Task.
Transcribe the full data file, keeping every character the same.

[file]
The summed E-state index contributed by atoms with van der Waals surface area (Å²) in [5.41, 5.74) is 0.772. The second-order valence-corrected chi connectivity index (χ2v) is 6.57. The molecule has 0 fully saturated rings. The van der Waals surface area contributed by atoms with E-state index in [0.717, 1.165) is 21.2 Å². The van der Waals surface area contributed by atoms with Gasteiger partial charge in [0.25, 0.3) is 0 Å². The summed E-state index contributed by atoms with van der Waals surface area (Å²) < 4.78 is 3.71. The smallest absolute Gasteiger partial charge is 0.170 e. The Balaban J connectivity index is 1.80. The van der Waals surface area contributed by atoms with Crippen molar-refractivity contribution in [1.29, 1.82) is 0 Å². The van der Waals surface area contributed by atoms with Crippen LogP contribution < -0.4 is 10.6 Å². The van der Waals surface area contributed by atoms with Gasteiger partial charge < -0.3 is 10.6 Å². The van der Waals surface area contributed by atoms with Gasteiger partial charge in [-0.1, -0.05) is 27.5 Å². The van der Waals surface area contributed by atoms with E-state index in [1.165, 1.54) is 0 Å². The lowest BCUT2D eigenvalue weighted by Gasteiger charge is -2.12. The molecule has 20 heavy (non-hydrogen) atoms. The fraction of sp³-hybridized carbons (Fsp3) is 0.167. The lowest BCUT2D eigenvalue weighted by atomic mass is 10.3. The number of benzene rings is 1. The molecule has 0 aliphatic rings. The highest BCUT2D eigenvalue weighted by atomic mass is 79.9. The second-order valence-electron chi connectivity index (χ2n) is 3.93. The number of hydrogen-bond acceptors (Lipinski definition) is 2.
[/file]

The summed E-state index contributed by atoms with van der Waals surface area (Å²) in [5.41, 5.74) is 0.772. The second-order valence-corrected chi connectivity index (χ2v) is 6.57. The molecule has 0 fully saturated rings. The van der Waals surface area contributed by atoms with E-state index in [0.717, 1.165) is 21.2 Å². The van der Waals surface area contributed by atoms with Gasteiger partial charge in [0.25, 0.3) is 0 Å². The summed E-state index contributed by atoms with van der Waals surface area (Å²) < 4.78 is 3.71. The smallest absolute Gasteiger partial charge is 0.170 e. The Balaban J connectivity index is 1.80. The van der Waals surface area contributed by atoms with Crippen molar-refractivity contribution in [1.29, 1.82) is 0 Å². The van der Waals surface area contributed by atoms with Crippen LogP contribution < -0.4 is 10.6 Å². The van der Waals surface area contributed by atoms with Gasteiger partial charge < -0.3 is 10.6 Å². The van der Waals surface area contributed by atoms with Gasteiger partial charge in [-0.1, -0.05) is 27.5 Å². The van der Waals surface area contributed by atoms with E-state index in [1.165, 1.54) is 0 Å². The lowest BCUT2D eigenvalue weighted by Gasteiger charge is -2.12. The molecule has 20 heavy (non-hydrogen) atoms. The fraction of sp³-hybridized carbons (Fsp3) is 0.167. The lowest BCUT2D eigenvalue weighted by atomic mass is 10.3. The number of benzene rings is 1. The molecule has 0 aliphatic rings. The highest BCUT2D eigenvalue weighted by atomic mass is 79.9. The second-order valence-electron chi connectivity index (χ2n) is 3.93. The number of hydrogen-bond acceptors (Lipinski definition) is 2.